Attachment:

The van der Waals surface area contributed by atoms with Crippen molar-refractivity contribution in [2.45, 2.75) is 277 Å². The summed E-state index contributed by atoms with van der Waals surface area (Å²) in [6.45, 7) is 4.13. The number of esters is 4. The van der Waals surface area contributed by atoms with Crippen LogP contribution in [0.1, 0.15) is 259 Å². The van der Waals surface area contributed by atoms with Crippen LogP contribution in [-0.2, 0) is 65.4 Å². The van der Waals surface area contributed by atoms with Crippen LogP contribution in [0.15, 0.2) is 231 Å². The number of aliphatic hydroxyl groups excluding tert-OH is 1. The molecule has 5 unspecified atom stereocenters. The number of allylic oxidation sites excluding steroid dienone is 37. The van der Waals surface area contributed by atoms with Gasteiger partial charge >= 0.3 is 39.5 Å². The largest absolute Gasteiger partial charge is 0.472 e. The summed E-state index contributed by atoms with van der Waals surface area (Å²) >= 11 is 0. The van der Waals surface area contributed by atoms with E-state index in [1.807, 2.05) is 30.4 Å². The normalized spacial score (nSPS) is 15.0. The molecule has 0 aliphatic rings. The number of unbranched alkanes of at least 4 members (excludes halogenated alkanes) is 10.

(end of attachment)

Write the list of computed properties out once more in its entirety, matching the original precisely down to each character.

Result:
The van der Waals surface area contributed by atoms with Crippen molar-refractivity contribution in [2.45, 2.75) is 277 Å². The summed E-state index contributed by atoms with van der Waals surface area (Å²) in [6.45, 7) is 4.13. The number of esters is 4. The van der Waals surface area contributed by atoms with Crippen LogP contribution in [0.1, 0.15) is 259 Å². The van der Waals surface area contributed by atoms with Crippen LogP contribution in [-0.2, 0) is 65.4 Å². The van der Waals surface area contributed by atoms with Crippen LogP contribution in [0.15, 0.2) is 231 Å². The number of aliphatic hydroxyl groups excluding tert-OH is 1. The molecule has 5 unspecified atom stereocenters. The number of allylic oxidation sites excluding steroid dienone is 37. The van der Waals surface area contributed by atoms with Gasteiger partial charge >= 0.3 is 39.5 Å². The largest absolute Gasteiger partial charge is 0.472 e. The summed E-state index contributed by atoms with van der Waals surface area (Å²) >= 11 is 0. The van der Waals surface area contributed by atoms with E-state index in [1.807, 2.05) is 30.4 Å². The normalized spacial score (nSPS) is 15.0. The molecule has 0 aliphatic rings. The number of unbranched alkanes of at least 4 members (excludes halogenated alkanes) is 10.